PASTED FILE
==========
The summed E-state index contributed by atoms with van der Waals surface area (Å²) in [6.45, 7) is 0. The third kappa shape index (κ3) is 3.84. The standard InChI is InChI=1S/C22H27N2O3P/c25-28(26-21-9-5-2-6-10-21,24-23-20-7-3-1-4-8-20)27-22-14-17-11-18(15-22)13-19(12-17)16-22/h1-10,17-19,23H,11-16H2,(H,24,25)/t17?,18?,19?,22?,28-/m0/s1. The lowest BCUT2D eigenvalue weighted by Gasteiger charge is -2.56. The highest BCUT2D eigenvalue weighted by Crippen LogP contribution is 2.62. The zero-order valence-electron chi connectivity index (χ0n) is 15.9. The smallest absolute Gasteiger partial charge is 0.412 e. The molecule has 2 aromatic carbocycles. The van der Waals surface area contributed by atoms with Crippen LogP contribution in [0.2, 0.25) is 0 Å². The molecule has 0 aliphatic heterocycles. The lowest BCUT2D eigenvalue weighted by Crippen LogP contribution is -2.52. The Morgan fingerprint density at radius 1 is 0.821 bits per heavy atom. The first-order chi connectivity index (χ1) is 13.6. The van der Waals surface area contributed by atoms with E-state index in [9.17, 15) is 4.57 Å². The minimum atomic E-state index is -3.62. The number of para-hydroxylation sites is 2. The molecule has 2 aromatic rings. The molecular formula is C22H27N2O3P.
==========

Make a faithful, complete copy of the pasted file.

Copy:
The summed E-state index contributed by atoms with van der Waals surface area (Å²) in [6.45, 7) is 0. The third kappa shape index (κ3) is 3.84. The standard InChI is InChI=1S/C22H27N2O3P/c25-28(26-21-9-5-2-6-10-21,24-23-20-7-3-1-4-8-20)27-22-14-17-11-18(15-22)13-19(12-17)16-22/h1-10,17-19,23H,11-16H2,(H,24,25)/t17?,18?,19?,22?,28-/m0/s1. The lowest BCUT2D eigenvalue weighted by Gasteiger charge is -2.56. The highest BCUT2D eigenvalue weighted by Crippen LogP contribution is 2.62. The zero-order valence-electron chi connectivity index (χ0n) is 15.9. The smallest absolute Gasteiger partial charge is 0.412 e. The molecule has 2 aromatic carbocycles. The van der Waals surface area contributed by atoms with Crippen LogP contribution in [0.2, 0.25) is 0 Å². The molecule has 0 aliphatic heterocycles. The lowest BCUT2D eigenvalue weighted by Crippen LogP contribution is -2.52. The Morgan fingerprint density at radius 1 is 0.821 bits per heavy atom. The first-order chi connectivity index (χ1) is 13.6. The van der Waals surface area contributed by atoms with E-state index in [9.17, 15) is 4.57 Å². The minimum atomic E-state index is -3.62. The number of para-hydroxylation sites is 2. The molecule has 2 aromatic rings. The molecular formula is C22H27N2O3P.